Take Home Message
  • Together we rise- If we envision a mission on humanitarian grounds, nothing is implausible if it comes from a prudent determination to improve cancer care worldwide.
  • Novel therapies will continue to remain novel unless we collectively voice and navigate the obstacles in their perpetuation globally.
  • Just like the phrase, “each and every drop counts”, similarly each and every voice matters, be it physicians, support groups, patients and their caregivers, pharmaceutical companies, policymakers and many more in the pathway of healthcare equity. After all, no one should suffer from, or succumb to cancer by being bereft of life-prolonging resources.

The session began with our keynote lecturer Dr. Jerry Radich who shared his real-life logistical and diagnostic obstacles over the delivery of tyrosine kinase inhibitors (TKIs) to LMIC for CML. Chronic Myeloid Leukemia (CML) is a myeloproliferative disorder characterized by dysregulated proliferation of hematopoietic progenitor cells in the granulocyte lineage. It accounts for 20% of all leukemias affecting adults, with a slight male predominance.1

CML has made a historical landmark since it became the first known disease with an identifiable chromosomal anomaly. It arises from a reciprocal translocation between chromosome 9 and chromosome 22; t(9;22), resulting in the fusion of two genes: BCR::ABL1, termed the Philadelphia (Ph) chromosome. Its origin dates to 1960 when Drs. Nowell and Hungerford examined cancer cells from two CML patients and noticed one of the 46 chromosomes was abnormally short. This drove them to look for more CML cells from other cancer patients. This abnormal short chromosome later became known as “the Philadelphia chromosome”, named after the city where it was discovered. It encodes for a chimeric protein with aberrant, constitutively active, potent tyrosine kinase activity.2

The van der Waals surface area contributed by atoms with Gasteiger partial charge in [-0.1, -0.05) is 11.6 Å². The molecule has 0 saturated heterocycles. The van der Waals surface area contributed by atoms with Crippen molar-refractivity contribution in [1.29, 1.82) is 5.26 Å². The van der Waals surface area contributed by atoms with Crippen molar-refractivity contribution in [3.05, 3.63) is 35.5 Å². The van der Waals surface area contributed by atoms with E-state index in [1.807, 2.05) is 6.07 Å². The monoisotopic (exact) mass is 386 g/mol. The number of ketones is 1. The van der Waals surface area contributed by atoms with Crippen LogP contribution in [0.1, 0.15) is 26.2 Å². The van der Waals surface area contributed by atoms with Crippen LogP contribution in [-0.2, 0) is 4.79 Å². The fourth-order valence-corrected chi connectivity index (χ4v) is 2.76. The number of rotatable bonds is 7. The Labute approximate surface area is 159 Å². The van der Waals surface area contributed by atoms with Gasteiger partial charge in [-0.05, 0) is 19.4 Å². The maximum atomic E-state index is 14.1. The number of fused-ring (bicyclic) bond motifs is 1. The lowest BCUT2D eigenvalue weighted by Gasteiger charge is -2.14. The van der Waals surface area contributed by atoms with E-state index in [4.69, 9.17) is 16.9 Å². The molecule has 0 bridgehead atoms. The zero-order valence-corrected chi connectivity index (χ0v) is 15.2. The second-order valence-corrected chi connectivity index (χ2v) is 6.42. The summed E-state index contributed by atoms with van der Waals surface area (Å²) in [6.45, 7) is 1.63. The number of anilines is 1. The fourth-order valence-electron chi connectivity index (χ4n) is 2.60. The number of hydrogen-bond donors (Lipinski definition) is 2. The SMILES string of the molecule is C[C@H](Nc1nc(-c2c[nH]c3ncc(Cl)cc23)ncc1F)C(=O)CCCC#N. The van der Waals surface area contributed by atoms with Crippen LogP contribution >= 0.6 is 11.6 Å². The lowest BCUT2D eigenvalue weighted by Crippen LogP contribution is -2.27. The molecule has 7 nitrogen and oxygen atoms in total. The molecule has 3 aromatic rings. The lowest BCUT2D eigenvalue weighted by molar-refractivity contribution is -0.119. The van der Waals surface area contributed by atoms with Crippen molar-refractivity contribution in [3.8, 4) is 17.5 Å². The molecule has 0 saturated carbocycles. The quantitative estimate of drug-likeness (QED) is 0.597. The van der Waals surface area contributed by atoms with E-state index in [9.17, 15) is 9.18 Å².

Dr. Radich racontoured the optimistic therapeutic transition with the evolution of TKIs and the hardships endured in making these accessible to the far-reached population in LMIC. As history unfolds, CML therapy was initially restricted to busulphan and hydroxyurea before the 1980s. During the period of 1980s-1990s, allogeneic stem cell transplantation and interferon alfa were the treatments of choice.3 A revolutionizing life-prolonging turnaround occurred after the year 2000 with the introduction of imatinib mesylate, the first TKI that specifically targeted the BCR-ABL1 oncoprotein.4 TKIs have significantly increased the survival rate and quality of life of patients of all ages, making it comparable to that of the general population. The second-generation (2G) TKIs, namely nilotinib, dasatinib and bosutinib are approved as a treatment for CML and are able to overcome the resistance mechanisms to imatinib.5,6

After the discovery of TKIs, a question arose regarding their global accessibility, particularly for people in areas without adequate diagnostic technology. Even though imatinib became generic in February 2016, the expense burden of TKIs remains an obstacle. The annual costs in the United States range from $4,400 to $82,000, and outside of the United States, they range from $2,000 to $8,000.7 Escalating TKI price and high out-of-pocket expenditure place financial pressure on patients, which may manifest as an increased risk of CML-specific death in low-income patients. This finding supports the need for policy interventions that mitigate the financial burden of cancer.